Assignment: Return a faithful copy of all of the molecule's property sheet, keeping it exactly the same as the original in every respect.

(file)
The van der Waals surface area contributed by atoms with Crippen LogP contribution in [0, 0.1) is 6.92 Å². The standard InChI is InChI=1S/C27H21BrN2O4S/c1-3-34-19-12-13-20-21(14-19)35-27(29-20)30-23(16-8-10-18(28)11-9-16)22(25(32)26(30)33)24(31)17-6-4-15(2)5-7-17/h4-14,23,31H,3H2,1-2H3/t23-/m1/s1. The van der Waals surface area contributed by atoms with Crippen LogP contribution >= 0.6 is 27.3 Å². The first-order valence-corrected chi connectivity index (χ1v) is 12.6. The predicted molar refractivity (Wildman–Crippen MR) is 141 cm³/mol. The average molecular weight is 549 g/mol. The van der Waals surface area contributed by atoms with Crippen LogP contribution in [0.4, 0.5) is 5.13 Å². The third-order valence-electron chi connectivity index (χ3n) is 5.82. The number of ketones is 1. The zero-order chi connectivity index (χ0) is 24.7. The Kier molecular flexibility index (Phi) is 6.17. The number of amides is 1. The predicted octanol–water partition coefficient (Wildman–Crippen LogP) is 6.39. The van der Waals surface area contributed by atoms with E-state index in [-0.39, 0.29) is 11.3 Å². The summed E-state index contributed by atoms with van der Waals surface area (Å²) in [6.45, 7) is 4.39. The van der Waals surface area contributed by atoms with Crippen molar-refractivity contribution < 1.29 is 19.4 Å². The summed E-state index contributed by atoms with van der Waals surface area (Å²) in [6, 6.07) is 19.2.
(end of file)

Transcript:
The van der Waals surface area contributed by atoms with Crippen LogP contribution in [0, 0.1) is 6.92 Å². The standard InChI is InChI=1S/C27H21BrN2O4S/c1-3-34-19-12-13-20-21(14-19)35-27(29-20)30-23(16-8-10-18(28)11-9-16)22(25(32)26(30)33)24(31)17-6-4-15(2)5-7-17/h4-14,23,31H,3H2,1-2H3/t23-/m1/s1. The van der Waals surface area contributed by atoms with Crippen LogP contribution >= 0.6 is 27.3 Å². The first-order valence-corrected chi connectivity index (χ1v) is 12.6. The predicted molar refractivity (Wildman–Crippen MR) is 141 cm³/mol. The average molecular weight is 549 g/mol. The van der Waals surface area contributed by atoms with Crippen LogP contribution in [0.4, 0.5) is 5.13 Å². The third-order valence-electron chi connectivity index (χ3n) is 5.82. The number of ketones is 1. The zero-order chi connectivity index (χ0) is 24.7. The Kier molecular flexibility index (Phi) is 6.17. The number of amides is 1. The predicted octanol–water partition coefficient (Wildman–Crippen LogP) is 6.39. The van der Waals surface area contributed by atoms with E-state index in [-0.39, 0.29) is 11.3 Å². The summed E-state index contributed by atoms with van der Waals surface area (Å²) in [6.45, 7) is 4.39. The van der Waals surface area contributed by atoms with Crippen molar-refractivity contribution < 1.29 is 19.4 Å². The summed E-state index contributed by atoms with van der Waals surface area (Å²) in [6, 6.07) is 19.2.